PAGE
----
Mentorship is at the core of StateraArts' mission. Can you tell us about your mentors and how they've shaped you and your work? 

Kirsten Brandt: Ancient Greek Scholar and playwright Marianne McDonald was hugely influential for both of us. She instilled in us a love of Greek plays. I had her as a teacher at UCSD when I was an undergrad.  Janet also spent a lot of time with her while she was at UCSD for grad school years later. When I was running Sledgehammer and exploring Greek myths (with playwrights Kelly Stuart and Susan Yankowitz), she was an invaluable sounding board.  But, surprisingly, most of my mentors were actually men.  It’s fascinating, there was such a lack of women in academia teaching directing in the 90s.   Which is why it is important to me and to Janet to mentor women.  

I recently completed my MFA in Interdisciplinary Arts at Goddard College.  The entire group of advisors on the Port Townsend campus are women (Devora Neumark, Petra Kuppers, Sharon Siskin, Laiwan, and Ju-Pong Lin.)  It was an amazing experience where I felt supported and nurtured to urged to pursue hard questions about gender and performance. 

Janet Hayatshahi: For me Janet, mentorship has come in waves, each of them meaningful and incredibly influential. One of my most recent mentors is Allyson Green, who was at UCSD while I was in graduate school, though she’s now a Dean at Tisch School of the Arts. She always told me I needed to create a solo piece and she was right. I’m glad to see that piece come to life through Helen’s story.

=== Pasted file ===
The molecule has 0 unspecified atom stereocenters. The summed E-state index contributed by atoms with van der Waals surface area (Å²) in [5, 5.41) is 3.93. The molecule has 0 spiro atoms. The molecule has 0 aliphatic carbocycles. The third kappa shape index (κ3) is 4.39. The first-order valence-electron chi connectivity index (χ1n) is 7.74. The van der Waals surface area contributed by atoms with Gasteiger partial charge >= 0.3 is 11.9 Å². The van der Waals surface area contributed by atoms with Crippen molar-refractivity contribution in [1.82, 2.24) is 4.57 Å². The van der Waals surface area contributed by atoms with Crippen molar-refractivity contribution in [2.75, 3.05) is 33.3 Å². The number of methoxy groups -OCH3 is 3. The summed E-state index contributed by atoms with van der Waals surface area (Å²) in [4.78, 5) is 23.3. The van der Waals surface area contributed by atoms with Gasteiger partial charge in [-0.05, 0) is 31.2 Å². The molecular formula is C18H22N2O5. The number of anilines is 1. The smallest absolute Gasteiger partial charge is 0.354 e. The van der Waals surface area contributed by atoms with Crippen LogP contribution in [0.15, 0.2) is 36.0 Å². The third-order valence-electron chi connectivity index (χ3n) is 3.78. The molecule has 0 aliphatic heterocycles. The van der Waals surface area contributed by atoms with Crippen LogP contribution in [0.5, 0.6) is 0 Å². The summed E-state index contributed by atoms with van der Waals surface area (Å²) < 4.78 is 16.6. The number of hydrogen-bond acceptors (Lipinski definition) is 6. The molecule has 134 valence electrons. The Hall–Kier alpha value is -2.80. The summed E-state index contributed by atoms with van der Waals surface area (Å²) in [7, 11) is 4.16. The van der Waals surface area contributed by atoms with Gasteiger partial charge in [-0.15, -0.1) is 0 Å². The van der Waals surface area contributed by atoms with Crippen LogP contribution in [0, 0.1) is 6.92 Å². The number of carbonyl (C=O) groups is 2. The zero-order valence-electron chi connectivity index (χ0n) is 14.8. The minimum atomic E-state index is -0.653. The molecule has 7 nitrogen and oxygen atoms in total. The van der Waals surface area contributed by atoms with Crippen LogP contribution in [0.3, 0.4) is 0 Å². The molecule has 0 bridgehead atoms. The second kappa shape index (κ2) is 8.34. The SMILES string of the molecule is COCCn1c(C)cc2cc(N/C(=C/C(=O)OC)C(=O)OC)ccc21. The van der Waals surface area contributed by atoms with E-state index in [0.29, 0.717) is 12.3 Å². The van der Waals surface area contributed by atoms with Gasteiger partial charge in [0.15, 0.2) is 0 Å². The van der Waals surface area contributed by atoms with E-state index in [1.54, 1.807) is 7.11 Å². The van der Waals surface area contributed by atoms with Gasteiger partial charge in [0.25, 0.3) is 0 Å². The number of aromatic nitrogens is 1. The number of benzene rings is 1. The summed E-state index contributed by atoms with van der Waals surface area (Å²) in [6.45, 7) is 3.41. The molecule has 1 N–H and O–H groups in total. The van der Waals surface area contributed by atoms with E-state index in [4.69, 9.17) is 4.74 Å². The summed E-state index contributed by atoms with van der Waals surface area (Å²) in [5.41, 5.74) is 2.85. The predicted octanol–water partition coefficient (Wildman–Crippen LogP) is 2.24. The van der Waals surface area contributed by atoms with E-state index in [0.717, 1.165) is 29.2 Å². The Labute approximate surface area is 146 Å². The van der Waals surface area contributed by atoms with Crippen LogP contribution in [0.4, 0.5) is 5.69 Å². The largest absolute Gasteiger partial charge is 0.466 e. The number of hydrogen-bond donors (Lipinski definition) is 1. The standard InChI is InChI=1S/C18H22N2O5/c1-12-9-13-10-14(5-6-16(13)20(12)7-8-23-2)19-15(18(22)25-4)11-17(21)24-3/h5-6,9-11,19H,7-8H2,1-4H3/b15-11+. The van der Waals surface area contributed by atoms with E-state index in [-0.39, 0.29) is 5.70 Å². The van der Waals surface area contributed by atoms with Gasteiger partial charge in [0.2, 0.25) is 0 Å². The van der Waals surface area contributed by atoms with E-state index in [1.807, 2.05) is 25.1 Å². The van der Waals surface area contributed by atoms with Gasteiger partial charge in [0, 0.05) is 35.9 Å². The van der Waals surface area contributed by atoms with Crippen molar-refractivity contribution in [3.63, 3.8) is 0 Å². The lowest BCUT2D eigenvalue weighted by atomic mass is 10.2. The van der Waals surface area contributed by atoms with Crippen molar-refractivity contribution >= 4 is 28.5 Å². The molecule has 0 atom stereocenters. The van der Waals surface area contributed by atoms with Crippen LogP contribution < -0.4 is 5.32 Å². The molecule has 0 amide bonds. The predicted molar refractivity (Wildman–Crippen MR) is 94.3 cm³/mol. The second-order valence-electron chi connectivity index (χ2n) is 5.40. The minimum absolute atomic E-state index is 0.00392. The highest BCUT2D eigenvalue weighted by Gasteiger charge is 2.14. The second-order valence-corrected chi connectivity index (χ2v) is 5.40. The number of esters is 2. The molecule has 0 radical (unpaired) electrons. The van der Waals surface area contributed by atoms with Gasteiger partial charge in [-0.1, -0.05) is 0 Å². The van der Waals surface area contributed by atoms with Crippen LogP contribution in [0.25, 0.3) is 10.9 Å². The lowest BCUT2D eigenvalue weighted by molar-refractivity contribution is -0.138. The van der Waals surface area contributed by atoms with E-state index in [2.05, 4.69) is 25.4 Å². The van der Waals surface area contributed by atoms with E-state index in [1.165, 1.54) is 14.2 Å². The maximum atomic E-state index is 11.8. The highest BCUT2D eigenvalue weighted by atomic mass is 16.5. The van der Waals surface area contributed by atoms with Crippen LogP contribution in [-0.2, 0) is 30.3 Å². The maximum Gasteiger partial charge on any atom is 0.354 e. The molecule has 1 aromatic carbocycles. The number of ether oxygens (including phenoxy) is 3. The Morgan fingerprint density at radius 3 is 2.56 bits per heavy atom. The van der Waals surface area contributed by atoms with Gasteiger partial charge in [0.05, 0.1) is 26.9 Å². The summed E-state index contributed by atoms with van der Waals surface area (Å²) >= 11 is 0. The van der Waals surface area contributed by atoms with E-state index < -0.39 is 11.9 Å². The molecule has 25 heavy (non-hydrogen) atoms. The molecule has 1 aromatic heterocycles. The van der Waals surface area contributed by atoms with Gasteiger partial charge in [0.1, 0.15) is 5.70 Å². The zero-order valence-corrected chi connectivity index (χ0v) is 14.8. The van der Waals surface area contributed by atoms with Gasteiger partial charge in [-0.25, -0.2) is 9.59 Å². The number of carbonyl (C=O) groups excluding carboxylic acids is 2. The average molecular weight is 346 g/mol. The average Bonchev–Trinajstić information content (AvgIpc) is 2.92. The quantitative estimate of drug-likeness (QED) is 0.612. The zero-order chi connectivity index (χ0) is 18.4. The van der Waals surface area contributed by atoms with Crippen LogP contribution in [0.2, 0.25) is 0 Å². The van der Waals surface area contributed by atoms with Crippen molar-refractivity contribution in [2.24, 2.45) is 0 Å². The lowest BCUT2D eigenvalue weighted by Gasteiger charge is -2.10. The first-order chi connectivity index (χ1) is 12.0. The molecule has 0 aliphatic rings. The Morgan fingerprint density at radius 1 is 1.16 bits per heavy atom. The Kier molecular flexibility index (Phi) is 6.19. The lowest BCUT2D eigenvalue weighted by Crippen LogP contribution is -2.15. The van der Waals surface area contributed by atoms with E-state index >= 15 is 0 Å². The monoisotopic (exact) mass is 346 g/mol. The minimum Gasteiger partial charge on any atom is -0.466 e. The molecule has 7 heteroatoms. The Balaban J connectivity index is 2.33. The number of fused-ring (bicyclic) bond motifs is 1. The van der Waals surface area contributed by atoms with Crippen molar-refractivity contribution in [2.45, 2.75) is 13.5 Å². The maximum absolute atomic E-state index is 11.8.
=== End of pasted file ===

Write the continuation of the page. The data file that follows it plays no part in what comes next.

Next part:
How has your community supported the trajectory of this piece?

Kirsten Brandt: Our joint communities have been incredible. When we presented the piece in Richmond, we expected to have a few friends come and see it, and were completely surprised when about 40 of Janet’s colleagues were in the audience. We received such great feedback from them because this style of storytelling was unlike anything they had seen. When we presented in Santa Cruz, we had post-show conversations with the audience and received some great insight for developing the piece even further. Each time we present this piece we learn so many new things because Launching Ships is really about our audience and what they see. It's a pseudo call and response where we put out an idea and they meet that idea by bringing their own history to it.

Janet Hayatshahi: The comments we received from people days and weeks later, as they were processing the show and thinking about how the issues impact their daily lives, were astounding.  Our goal is to start a conversation with this piece and get our communities to start talking. 

Launching Ships is featured in the schedule at Statera's upcoming National Conference in NYC. This will be a pared down version of the production in a studio setting with minimal tech. What can attendees expect during their 75 minutes with "Launching Ships"?

Janet Hayatshahi: I think they can expect some surprises about the myth. They can participate at whatever level they are comfortable. We’re looking forward to continuing the conversation with them.

Janet Hayatshahi (left) and Kirsten Brandt (right)

Janet Hayatshahi (left) and Kirsten Brandt (right)

General Registration for conference is open through September 30th. If there is still space available, Late Registration will begin on October 1st. Statera also offers a deeply discounted student rate for those who are currently enrolled and attending with their professor.

Watch the Launching Ships trailer below: